Yes, there is a Santa Claus. The big question this holiday season is, what’s the best place to reach him?
Is Santa on Instagram? Does he want you to send your wish list via Snapchat or Facebook? E-mail?
And is there wiggle room in that naughty or nice policy?
Parents, if your kids are looking to connect with St. Nick before he loads up his sleigh on Christmas Eve, we’ve got options, but you might want to keep kids from reading on — you know, just because some of this stuff is bureaucratic and boring, wink wink:
Postmarked: North Pole
Want to send a letter to Santa and get one back with a postmark from the North Pole?
Here’s how it works: Have your child write a letter to Santa and put it in an envelope addressed to Santa Claus, North Pole.
Parents or caregivers give Santa Claus a helping hand by responding to the child’s letter and signing it “from Santa.” (We have it on good authority that Santa won’t mind, and he and the elves appreciate the help at this busy time of the year!)
Put the two letters into a self-addressed, stamped envelope with a return address that reads: Santa, North Pole. Then, put the envelope containing both letters inside a slightly larger stamped envelope addressed to:
North Pole Postmark Postmaster
4141 Postmark Drive
Anchorage, AK 99530-9998
Letters must be received no later than Dec. 15.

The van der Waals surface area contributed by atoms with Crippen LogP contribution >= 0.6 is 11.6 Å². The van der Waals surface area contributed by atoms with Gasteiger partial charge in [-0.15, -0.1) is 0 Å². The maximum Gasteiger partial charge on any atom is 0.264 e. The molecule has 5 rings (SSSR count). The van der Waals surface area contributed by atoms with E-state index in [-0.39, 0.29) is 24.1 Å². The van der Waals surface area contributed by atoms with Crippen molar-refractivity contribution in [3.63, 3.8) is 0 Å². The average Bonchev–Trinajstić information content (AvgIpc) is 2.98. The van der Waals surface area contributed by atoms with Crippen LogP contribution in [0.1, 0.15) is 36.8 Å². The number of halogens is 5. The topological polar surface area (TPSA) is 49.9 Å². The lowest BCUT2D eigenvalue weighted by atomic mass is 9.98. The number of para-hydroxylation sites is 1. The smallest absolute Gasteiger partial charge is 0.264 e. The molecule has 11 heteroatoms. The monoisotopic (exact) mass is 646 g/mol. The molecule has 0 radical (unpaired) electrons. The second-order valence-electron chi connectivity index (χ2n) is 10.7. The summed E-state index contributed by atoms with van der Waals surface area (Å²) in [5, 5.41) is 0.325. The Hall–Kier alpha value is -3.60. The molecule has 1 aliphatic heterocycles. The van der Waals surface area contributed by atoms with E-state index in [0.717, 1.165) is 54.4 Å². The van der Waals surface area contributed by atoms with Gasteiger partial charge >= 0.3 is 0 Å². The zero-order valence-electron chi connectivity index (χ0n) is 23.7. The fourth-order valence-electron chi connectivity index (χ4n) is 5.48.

Santa’s team in Anchorage will put a North Pole postmark on your envelope and send it back.
If a response would be nice but not required, stamped letters can be sent to:
The letters will be sorted into the U.S. Postal Service’s annual “Letters to Santa” program — a tradition they have maintained for 105 years.
All letters will be read, although the USPS can’t promise that Santa will be able to respond to every one.
Don’t forget to include your return address, though! Postal elves may respond to the letter with a note signed by Santa, and some of the letters (adhering to strict privacy guidelines) may receive a response or even a granted wish thanks to volunteers and community organizations who help out St. Nick through the Operation Santa program.
Want to be an elf yourself? Contact your local post office to find out if there is a special letter or holiday wish you can fulfill.
For the 10th year in a row, Macy’s is inviting believers of all ages to write a letter to Santa and drop it in the big red letterbox at the nearest Macy’s department store — or go online and email the Big Guy at Macys.com/Believe.
For each letter collected in stores and online through Christmas Eve, Macy’s will donate $1 (up to $1 million) to the Make-A-Wish foundation, which grants wishes for children with life-threatening medical conditions.
Email Santa direct
Yes, Santa does e-mail.
To send Santa an email, go online to ElfontheShelf.com/kids and click on the box that reads: Write Santa. The elves will respond to every email.
Turn it into an ornament
The Elf On the Shelf toy company is launching a kit this year that turns a child’s note to Santa into an Christmas tree ornament — with a little adult supervision required. The $24.95 kit (shop.elfontheshelf.com) includes Mrs. Claus’ “Magic Press.” You bake it in your oven — that where the supervision comes in. After Santa reads it, the note becomes a holiday keepsake.